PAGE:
Can dogs get car sick?
Taking a trip with your dog can be a lot of fun – for you. If your dog suffers from motion sickness, then riding in the car is an unpleasant, stressful experience.
But how do you know if your dog gets car sick? And what can you do to prevent it?
What is motion sickness?
Motion sickness is the experience of feeling sick due to motion, and it’s caused by an incongruence of messages reaching the brain.
So, for example, say you’re on a ship and you see the waterline bobbing up and down but your inner ear (which is responsible for our sense of balance) is experiencing something else. These conflicting signals being sent to the brain can result in the feeling of motion sickness. It’s the same thing as being seasick or car sick.
The most common symptoms of motion sickness in humans are queasiness and nausea, but it can also cause dizziness, vomiting, and pallor which can make the face appear greenish in color.
Can dogs get car sick?
Yes! Dogs can get car sick and it’s a common issue for dog owners everywhere. (And it’s not just dogs; many animals can and do experience motion sickness, including cats, monkeys, birds, sheep, and horses.)
Since you don’t know whether your dog is experiencing nausea, dizziness, or other internal symptoms, keep an eye out for these signs that indicate dog motion sickness:
- Excessive drooling
- Licking or smacking lips
- Lethargy or listlessness
Good to know: puppies experience motion sickness more frequently than older dogs do, which may be because the inner ear (which, again, is responsible for a sense of balance) isn’t fully formed. Many dogs outgrow early motion sickness without intervention.
How to prevent dogs from getting car sick?
If you believe your dog gets sick from car travel, then you’ll want to know how to help dogs with car sickness. Luckily, there are several possible solutions you can try.
Crack open the windows. This simple hack is said to help by allowing air pressure to equalize in the ears. But don’t put the windows down so far that they can stick their heads out.
Don’t go for a ride on a full stomach. If your dog has nothing in their stomach, they have nothing to vomit up.
Have them sit facing forward in the car. Letting your dog have free range in the backseat or cargo area may make motion sickness worse, so try to keep them restrained in a way that makes it more likely that they’ll face forward. If possible, put their crate in the car in a position that allows them to face forward. (Bonus: if they do vomit, it will end up in the crate and not on your car seats!)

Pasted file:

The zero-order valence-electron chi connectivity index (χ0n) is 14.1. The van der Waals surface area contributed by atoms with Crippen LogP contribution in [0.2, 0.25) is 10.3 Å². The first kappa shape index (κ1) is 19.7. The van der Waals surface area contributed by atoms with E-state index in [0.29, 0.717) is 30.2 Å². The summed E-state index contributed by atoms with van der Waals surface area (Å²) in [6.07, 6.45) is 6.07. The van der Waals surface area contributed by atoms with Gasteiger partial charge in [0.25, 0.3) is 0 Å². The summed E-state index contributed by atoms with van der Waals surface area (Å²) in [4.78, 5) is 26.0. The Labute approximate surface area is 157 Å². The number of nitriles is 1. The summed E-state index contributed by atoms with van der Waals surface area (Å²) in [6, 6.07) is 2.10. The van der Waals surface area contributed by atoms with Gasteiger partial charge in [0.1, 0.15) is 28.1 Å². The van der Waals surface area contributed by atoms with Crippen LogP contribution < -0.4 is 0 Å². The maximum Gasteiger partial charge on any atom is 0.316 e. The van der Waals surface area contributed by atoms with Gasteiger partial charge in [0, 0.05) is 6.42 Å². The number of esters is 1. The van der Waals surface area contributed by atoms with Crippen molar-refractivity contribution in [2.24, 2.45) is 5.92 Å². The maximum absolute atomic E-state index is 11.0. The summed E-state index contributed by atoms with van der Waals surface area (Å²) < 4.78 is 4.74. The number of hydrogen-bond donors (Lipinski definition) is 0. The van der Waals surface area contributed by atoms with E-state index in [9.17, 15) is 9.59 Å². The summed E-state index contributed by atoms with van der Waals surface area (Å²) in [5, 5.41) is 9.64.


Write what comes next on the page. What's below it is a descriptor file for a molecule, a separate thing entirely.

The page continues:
If your dog is small enough, put them in an elevated dog car seat like the Snoozer Lookout or the Snoozer Console Seat, which allows them to look out the window (which can help motion sickness) and may encourage them to face forward. Customers have reported that using the Snoozer Lookout or Console Seat has helped alleviate their dog’s car sickness!
Try medication. The FDA approved a drug called Cerenia, an anti-nausea medication, in 2007, and it’s been very effective in helping dogs with motion sickness. Other over-the-counter drugs like Benadryl and Dramamine may help. But before giving your dog any medication to address car sickness, talk to your vet first about risks and dosages.
Try natural remedies. If you prefer natural to pharmaceutical, you have some options, too, including Cocculus, Bach Rescue Remedy, and ginger.
Help them relax. Some symptoms of car sickness in dogs, like whining and pacing, can be a sign of anxiety over car travel rather than true motion sickness. But the two can overlap, as your dog learns that car rides make them sick, which makes them anxious about riding in the car, which makes their symptoms worse. Helping them relax before and during the ride can help quell some of their symptoms. Try taking a brisk walk before the car ride to expend some energy, giving them a nice doggy massage, or scenting the car with lavender by putting a few drops on a cotton ball in the backseat.
Help your dog feel better
If you were wondering “Do dogs get motion sickness?” now you know the answer is yes, and what to do about it. Dog car sickness can be alleviated and treated in a number of ways, so keep trying new remedies until you find what works for your dog.
Kia is a full-sized dog living with a full-sized family! She's full of energy and loves to romp with kids, so whenever Kia is around, you know you're in for an exciting time!